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Hatchet by Gary Paulsen
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Hatchet (1987)

by Gary Paulsen

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11,450492340 (3.79)194
Recently added byOlaDistrictLibrary, aspirit, private library, SophiaA.G1, mchowell, megobego, cpchapman, Logann
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Showing 1-5 of 491 (next | show all)
Thirteen-year-old Brian Robeson is on his way to live with his father after his parent's divorce. The plane crashes, and he's left to his devices in the Canadian forest.

When I first read this book, as a teen, much of the story felt overly familiar, which suggest things about my childhood I'm reluctant to revisit well into adulthood. One unique moment from the story that's stuck with me is when Brian meets a timber wolf, an animal unrecognizable from grim fairy tales of European wolves. ( )
  aspirit | Apr 19, 2019 |
A kid named Brian Robeson is flying in a private plane to see his father in Canada. It is the first time he is seeing him since his parents got a divorce. In the plane Brian starts a conversation with the pilot, the pilot tells Brian some basics about flying a plane. And suddenly the pilot either has a heart attack and dies. Brian then realized he has to take over flying the plane. He doesn’t know all of the buttons but he can manage. He tries to contact people for help, he got somebody from the other line but lost him quickly. Brian saw a lake and an opportunity to land the plane somewhere. When the plane landed Brian passed out on the shore. When he recovered from the crash he made himself a shelter, because he didn't know how long he’d be there and he found some berries to eat. Brian got attacked by a porcupine and found a way to keep animals out along with how to start a fire. Brian started to eat bigger animals as his weaponry got more advanced he started to catch fish and birds. One night there was a tornado, and Bian saw hat his shelter was ruined, but e also saw the tail of the lane sticking out of the water and he realizes that there is a safety survival kit. After several attempts of getting into the plane which was protected by metal, he finally got inside to the kit. He finds cooking tools, freeze-dried foods, and also a radio which he tries to get to work but he set it down to cook some freeze-dried foods. While eating Brian hears a vehicle overhead, that meant the radio worked. Brian signals the plane and Brian got rescued.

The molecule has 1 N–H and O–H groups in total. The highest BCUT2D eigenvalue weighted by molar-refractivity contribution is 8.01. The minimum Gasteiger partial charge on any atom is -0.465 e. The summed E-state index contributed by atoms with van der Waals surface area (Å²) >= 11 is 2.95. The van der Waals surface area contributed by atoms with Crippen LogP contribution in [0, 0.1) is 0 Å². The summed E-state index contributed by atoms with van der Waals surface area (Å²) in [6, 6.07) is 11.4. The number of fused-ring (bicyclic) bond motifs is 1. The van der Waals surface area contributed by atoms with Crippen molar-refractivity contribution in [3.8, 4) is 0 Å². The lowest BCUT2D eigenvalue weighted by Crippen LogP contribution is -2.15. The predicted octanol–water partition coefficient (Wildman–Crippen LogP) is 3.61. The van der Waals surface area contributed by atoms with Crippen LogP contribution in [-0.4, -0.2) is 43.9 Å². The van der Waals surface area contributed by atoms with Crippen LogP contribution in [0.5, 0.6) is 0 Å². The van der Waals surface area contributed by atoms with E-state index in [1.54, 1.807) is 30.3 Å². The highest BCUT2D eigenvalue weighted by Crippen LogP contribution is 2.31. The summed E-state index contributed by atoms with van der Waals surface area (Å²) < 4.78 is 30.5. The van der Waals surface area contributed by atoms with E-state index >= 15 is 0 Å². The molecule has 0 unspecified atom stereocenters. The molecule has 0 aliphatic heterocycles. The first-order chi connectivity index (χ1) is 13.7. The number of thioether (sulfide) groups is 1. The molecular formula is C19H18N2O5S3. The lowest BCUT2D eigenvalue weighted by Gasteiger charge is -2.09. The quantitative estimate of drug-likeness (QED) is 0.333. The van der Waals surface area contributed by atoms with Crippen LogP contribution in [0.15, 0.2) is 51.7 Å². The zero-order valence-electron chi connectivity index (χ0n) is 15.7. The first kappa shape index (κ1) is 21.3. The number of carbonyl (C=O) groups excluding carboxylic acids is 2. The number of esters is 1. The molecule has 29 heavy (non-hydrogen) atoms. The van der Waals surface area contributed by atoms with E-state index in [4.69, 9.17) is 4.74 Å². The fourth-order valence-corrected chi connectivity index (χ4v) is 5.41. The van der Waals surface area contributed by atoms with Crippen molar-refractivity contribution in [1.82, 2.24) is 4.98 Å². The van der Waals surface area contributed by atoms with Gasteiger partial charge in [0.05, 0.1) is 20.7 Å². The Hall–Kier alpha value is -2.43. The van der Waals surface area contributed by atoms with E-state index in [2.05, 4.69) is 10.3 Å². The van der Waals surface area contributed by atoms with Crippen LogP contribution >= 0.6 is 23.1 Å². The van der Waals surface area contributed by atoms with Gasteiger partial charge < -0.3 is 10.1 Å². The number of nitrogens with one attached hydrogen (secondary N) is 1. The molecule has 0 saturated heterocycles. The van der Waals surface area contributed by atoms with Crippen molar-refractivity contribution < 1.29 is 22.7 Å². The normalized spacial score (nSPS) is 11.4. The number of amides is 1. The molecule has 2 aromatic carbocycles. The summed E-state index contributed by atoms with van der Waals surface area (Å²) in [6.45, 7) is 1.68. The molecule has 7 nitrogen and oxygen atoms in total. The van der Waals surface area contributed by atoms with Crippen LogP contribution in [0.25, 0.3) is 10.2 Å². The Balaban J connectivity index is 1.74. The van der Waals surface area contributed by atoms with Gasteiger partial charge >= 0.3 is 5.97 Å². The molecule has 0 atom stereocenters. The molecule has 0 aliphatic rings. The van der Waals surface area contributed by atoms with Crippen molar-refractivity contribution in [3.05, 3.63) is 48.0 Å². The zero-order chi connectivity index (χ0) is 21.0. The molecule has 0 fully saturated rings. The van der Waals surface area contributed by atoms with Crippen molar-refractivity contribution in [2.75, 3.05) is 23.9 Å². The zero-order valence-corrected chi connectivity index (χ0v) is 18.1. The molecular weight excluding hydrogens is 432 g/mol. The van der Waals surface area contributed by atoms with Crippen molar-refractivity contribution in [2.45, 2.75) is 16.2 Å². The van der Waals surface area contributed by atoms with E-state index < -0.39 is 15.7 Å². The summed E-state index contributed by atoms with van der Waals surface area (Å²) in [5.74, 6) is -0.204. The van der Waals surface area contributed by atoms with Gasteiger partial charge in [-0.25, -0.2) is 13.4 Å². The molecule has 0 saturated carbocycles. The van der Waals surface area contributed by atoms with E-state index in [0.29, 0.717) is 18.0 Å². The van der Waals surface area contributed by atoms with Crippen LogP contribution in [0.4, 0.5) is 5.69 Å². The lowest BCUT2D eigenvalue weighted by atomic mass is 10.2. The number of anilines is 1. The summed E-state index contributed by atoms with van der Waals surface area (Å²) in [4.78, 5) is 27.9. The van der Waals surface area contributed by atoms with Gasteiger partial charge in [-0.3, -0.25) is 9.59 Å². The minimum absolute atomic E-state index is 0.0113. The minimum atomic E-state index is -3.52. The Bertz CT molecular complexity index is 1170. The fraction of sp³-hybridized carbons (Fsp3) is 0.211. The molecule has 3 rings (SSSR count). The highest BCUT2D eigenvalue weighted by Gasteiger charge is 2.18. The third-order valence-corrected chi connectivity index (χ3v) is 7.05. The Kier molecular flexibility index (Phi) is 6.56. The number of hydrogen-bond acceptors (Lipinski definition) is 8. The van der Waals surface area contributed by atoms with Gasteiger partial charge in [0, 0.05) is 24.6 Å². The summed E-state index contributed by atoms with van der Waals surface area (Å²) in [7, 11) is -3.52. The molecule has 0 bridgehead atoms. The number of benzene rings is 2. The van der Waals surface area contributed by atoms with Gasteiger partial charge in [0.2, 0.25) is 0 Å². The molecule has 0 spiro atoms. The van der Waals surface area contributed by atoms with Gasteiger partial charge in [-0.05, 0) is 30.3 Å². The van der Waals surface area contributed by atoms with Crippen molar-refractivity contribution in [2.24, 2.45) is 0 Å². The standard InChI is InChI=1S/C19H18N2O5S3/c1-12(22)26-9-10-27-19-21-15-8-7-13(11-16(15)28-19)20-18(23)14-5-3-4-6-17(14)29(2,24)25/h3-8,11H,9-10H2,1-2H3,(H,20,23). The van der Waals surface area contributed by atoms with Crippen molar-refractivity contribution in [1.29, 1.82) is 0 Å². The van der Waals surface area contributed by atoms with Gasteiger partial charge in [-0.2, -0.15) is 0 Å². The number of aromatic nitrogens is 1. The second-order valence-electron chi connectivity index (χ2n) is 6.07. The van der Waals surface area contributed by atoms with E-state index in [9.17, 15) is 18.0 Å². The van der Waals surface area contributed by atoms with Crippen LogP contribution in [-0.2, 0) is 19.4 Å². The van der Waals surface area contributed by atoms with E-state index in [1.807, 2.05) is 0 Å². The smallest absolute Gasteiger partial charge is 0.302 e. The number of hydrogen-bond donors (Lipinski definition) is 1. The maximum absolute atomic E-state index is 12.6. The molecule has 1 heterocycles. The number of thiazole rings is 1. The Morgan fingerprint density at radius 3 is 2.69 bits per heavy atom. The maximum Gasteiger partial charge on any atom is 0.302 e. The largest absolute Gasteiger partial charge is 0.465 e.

I liked this book a lot. I like it because I simply couldn’t place the book down after I started reading it. It is intense, revolting, dark, and relatable. If you decide to read this make sure you have the rest of the day off to finish the series. ( )
  SophiaA.G1 | Apr 18, 2019 |
I read this book years ago, in middle school, but I still recall the emotional power it had over me. The main character, who shares my birth name, and his struggle for survival are memorable enough to continue to resonate with me after fifteen years. I hope to re-read this book again at some point in the future. ( )
  oacevedo | Apr 9, 2019 |
I like this novel for many reasons. One reason I like it is because the language is very descriptive and clear. For example, during the plane crash the author stated exactly what was going on with the plane, with Brian and how Brian was feeling. In actual time the plane crash would have happened very quickly, but the author took multiple pages to clearly explain what exactly was happening. Another reason I like this novel is because the point of view was in third person. This helped make the story more clear. I feel like if it was from Brian's point of view a lot would have been going on because he was so stressed. For example, "The plane was gone, his family gone, all of it gone. They would not come. He was alone and there was nothing for him." This sentence gives clarity to what Brian is feeling, total emptiness. Whereas if it was Brian talking about it, he probably would not have been as clear since there was so much going on in his head. The main message of this book is to rise above the hard times in life. Brian learned very quickly that he was not going to survive feeling sorry for himself, and he knew he had to do something about it. ( )